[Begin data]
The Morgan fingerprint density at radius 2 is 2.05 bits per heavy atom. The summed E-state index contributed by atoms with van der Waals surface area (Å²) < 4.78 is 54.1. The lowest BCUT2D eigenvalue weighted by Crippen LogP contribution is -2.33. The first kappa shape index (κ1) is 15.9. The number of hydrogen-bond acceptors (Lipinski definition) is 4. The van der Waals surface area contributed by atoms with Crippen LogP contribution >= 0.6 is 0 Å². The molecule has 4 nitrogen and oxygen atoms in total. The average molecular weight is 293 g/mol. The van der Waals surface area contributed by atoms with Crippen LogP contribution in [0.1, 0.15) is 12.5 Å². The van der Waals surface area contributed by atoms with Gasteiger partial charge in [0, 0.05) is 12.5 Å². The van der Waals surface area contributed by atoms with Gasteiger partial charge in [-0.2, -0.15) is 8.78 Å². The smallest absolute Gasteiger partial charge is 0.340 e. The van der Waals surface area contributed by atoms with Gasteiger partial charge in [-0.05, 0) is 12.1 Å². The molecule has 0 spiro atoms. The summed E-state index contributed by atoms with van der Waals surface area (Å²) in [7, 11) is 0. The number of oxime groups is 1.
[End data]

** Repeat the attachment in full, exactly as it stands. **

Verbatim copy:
The Morgan fingerprint density at radius 2 is 2.05 bits per heavy atom. The summed E-state index contributed by atoms with van der Waals surface area (Å²) < 4.78 is 54.1. The lowest BCUT2D eigenvalue weighted by Crippen LogP contribution is -2.33. The first kappa shape index (κ1) is 15.9. The number of hydrogen-bond acceptors (Lipinski definition) is 4. The van der Waals surface area contributed by atoms with Crippen LogP contribution >= 0.6 is 0 Å². The molecule has 4 nitrogen and oxygen atoms in total. The average molecular weight is 293 g/mol. The van der Waals surface area contributed by atoms with Crippen LogP contribution in [0.1, 0.15) is 12.5 Å². The van der Waals surface area contributed by atoms with Gasteiger partial charge in [0, 0.05) is 12.5 Å². The van der Waals surface area contributed by atoms with Gasteiger partial charge in [-0.2, -0.15) is 8.78 Å². The smallest absolute Gasteiger partial charge is 0.340 e. The van der Waals surface area contributed by atoms with Gasteiger partial charge in [-0.05, 0) is 12.1 Å². The molecule has 0 spiro atoms. The summed E-state index contributed by atoms with van der Waals surface area (Å²) in [7, 11) is 0. The number of oxime groups is 1.